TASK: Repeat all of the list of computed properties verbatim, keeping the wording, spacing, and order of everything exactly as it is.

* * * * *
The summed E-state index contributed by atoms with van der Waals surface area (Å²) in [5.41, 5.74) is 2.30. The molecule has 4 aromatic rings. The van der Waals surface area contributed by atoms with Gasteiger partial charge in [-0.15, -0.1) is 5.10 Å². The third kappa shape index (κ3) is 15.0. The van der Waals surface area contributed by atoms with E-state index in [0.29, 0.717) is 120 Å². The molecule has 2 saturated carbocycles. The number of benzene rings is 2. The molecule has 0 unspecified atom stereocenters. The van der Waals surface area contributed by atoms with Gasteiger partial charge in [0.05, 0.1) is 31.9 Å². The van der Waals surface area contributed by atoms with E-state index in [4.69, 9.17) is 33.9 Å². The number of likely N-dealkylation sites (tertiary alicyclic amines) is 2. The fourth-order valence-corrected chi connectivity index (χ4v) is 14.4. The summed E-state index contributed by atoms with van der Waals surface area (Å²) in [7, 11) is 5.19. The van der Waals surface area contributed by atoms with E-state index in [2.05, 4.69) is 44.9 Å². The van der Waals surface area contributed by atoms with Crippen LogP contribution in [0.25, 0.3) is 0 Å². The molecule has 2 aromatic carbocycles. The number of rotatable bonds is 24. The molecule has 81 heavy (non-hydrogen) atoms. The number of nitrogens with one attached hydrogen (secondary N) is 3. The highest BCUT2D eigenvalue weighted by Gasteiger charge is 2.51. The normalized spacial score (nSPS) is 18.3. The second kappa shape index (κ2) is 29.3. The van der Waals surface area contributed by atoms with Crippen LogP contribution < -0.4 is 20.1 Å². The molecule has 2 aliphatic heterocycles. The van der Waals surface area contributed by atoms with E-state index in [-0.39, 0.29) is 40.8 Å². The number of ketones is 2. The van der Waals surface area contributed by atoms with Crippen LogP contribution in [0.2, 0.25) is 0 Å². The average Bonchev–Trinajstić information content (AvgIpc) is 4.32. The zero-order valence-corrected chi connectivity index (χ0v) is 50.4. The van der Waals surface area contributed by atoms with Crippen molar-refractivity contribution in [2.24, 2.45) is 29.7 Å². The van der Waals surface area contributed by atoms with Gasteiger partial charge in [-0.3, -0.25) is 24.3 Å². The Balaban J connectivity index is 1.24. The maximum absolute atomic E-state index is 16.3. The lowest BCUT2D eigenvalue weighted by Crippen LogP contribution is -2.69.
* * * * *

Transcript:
The summed E-state index contributed by atoms with van der Waals surface area (Å²) in [5.41, 5.74) is 2.30. The molecule has 4 aromatic rings. The van der Waals surface area contributed by atoms with Gasteiger partial charge in [-0.15, -0.1) is 5.10 Å². The third kappa shape index (κ3) is 15.0. The van der Waals surface area contributed by atoms with E-state index in [0.29, 0.717) is 120 Å². The molecule has 2 saturated carbocycles. The number of benzene rings is 2. The molecule has 0 unspecified atom stereocenters. The van der Waals surface area contributed by atoms with Gasteiger partial charge in [0.05, 0.1) is 31.9 Å². The van der Waals surface area contributed by atoms with E-state index in [4.69, 9.17) is 33.9 Å². The number of likely N-dealkylation sites (tertiary alicyclic amines) is 2. The fourth-order valence-corrected chi connectivity index (χ4v) is 14.4. The summed E-state index contributed by atoms with van der Waals surface area (Å²) in [7, 11) is 5.19. The van der Waals surface area contributed by atoms with E-state index in [2.05, 4.69) is 44.9 Å². The van der Waals surface area contributed by atoms with Crippen LogP contribution in [0.25, 0.3) is 0 Å². The molecule has 2 aromatic carbocycles. The number of rotatable bonds is 24. The molecule has 81 heavy (non-hydrogen) atoms. The number of nitrogens with one attached hydrogen (secondary N) is 3. The highest BCUT2D eigenvalue weighted by Gasteiger charge is 2.51. The normalized spacial score (nSPS) is 18.3. The second kappa shape index (κ2) is 29.3. The van der Waals surface area contributed by atoms with Crippen LogP contribution < -0.4 is 20.1 Å². The molecule has 2 aliphatic heterocycles. The van der Waals surface area contributed by atoms with E-state index in [-0.39, 0.29) is 40.8 Å². The number of ketones is 2. The van der Waals surface area contributed by atoms with Crippen LogP contribution in [0.2, 0.25) is 0 Å². The average Bonchev–Trinajstić information content (AvgIpc) is 4.32. The zero-order valence-corrected chi connectivity index (χ0v) is 50.4. The van der Waals surface area contributed by atoms with Crippen molar-refractivity contribution in [2.24, 2.45) is 29.7 Å². The van der Waals surface area contributed by atoms with Gasteiger partial charge in [-0.3, -0.25) is 24.3 Å². The Balaban J connectivity index is 1.24. The maximum absolute atomic E-state index is 16.3. The lowest BCUT2D eigenvalue weighted by Crippen LogP contribution is -2.69.